Fellow Blogger: "But what about when someone knocks Islam around a little bit?  That sort of blows your whole abused wife scenario."

Me:  "No, not really.  When that happens it is analogous of an abused wife finally reaching her limit and either cutting something essential off her husband while he sleeps... or going completely postal on him with the family revolver.  In either case, the wife still goes to jail because the rules of society are equipped (albeit poorly) to deal with relationship problems stemming from disproportionate use/abuse of power... but are completely useless when it comes to the inevitable (and probably justified) disproportionate mega-reaction that comes after years of abuse."

Fellow Blogger:  "I'm not sure whether I'm more bothered by the fact that you're starting to make sense... or the fact that you've thought this through so thoroughly".

Yeah... I need to lay off the analogies for a while.


Posted by David Bogner on September 26, 2006 | Permalink | Comments (29) | TrackBack

Monday, September 25, 2006

Not a hammer, but some nails

A recent news story that may have escaped your notice involves not so much a clash of cultures as a cultural disconnect.  In fact, if not for the fact that the fate/liberty of a young Israeli backpacker named Noa Haviv hangs in the balance, this would actually be a funny story.

Allow me to bring you up to speed.

As is quite popular with the post-army set here in Israel, a young woman recently decided to spend some time between her national service and the rest of her life, backpacking around India. 

Ho hum, this couldn't possibly be of less interest.  Except for the small wrinkle.  You see, upon landing in India she was promptly arrested... and if convicted, faces a very lengthy spell in an Indian hoosegow.

It seems that before her trip this young woman asked her brother if she could borrow his backpack/duffel for her trip.  He said, "No problem" and Noa proceeded to pack the usual collection of stuff one needs for an extended trip abroad.  What she didn't count upon was a little something her brother had accidentally left in one of the inside pockets of the bag.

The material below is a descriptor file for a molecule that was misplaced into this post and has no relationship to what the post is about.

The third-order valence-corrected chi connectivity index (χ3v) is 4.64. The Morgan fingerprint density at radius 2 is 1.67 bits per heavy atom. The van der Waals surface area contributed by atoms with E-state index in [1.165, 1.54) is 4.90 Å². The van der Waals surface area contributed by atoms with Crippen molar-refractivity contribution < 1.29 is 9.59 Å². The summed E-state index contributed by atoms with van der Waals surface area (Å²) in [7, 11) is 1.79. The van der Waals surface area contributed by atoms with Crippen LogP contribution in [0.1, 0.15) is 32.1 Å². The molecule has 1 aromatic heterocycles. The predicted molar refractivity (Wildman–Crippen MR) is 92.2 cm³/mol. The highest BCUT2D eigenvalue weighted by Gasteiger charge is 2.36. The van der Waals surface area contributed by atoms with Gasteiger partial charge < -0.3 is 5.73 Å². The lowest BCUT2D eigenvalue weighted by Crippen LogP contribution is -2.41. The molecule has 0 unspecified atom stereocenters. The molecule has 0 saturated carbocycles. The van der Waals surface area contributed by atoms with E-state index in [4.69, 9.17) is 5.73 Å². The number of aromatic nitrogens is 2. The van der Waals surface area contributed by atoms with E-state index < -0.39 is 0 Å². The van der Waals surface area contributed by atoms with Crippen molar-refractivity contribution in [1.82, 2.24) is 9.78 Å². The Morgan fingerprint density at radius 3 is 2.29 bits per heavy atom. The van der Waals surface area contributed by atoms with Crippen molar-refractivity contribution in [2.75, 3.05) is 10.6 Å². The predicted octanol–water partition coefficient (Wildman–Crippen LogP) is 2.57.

I know... you're probably thinking 'drugs', right?  Guess again.

I have to stop here for a moment and explain a bit about the cultural disconnect that led to this young woman's unfortunate detention.

Israel is a country where it is truly a rare family that doesn't have someone serving on active duty in the army or on the reserve rolls.  Add to that the fact that many (although certainly not most) Israelis keep or have access to firearms for personal protection or security-related work, and you have a rather odd phenomenon of bullets being scattered throughout homes, cars and personal belongings.

Before the uninitiated reader gets the idea that we Israelis live in a 'wild west' environment, let me assure you that gun control here is much stricter than most places in the world.  For instance, during army service it is literally pounded into every soldier that they will spend serious time in jail if they ever let their personal weapon out of their sight or have it stolen due to not properly securing it.  Likewise, anyone with a pistol has it drilled into them each time they renew their licenses that whenever their personal weapons are not physically on their person they must be 'double locked'... meaning secured behind not one, but two layers of locks (e.g. in a locked safe inside a locked room/house), otherwise if it is stolen you are going to jail, full-stop.

Just as an example... one of my regular hitchhikers was actually kicked out of officer's school a couple of weeks before graduation because he left his M-16 unattended for 30 seconds in a classroom while he stepped into the hallway to get a drink of water.

Another aspect of the stringency of Israeli gun control is that a license is related directly to a single  weapon by the serial number.  Unlike in the U.S. where a gun license would allow a citizen to purchase a small arsenal of 'personal weapons', here you are licensed for a specific weapon and are only allowed to possess the single gun for which you are registered.

My point is that even though guns are an ubiquitous part of the Israeli landscape, they are extremely well controlled.

However, bullets are another story. 

Like nearly all army equipment, people tend to hoard bullets out of all proportion to their actual need.  A typical home with an active duty soldier or reservist probably contains lots of extra 'kit' including uniforms, equipment vests (with the straps adjusted just so), helmet liners, and 101 other essential items that the army issues... but which seem to invariably go astray the moment you really need them.

In households where someone has access to, or need of, a gun (even for infrequent reserve duty), it is not at all uncommon to find boxes of bullets in the back of desk drawers, on closet shelves and in the trunk of cars.  Likewise, 'extra' magazines... especially the temperamental ones used in the M-16... are often squirreled away for the inevitable event that one becomes damaged or lost. 

Zahava can testify to the fact that I have extra M-16 magazines sitting on the ledge under the coat rack, on top of my dresser and in the closet.   And I also have extra magazines for my pistol in the storage slot of the car door as well as in several coat pockets.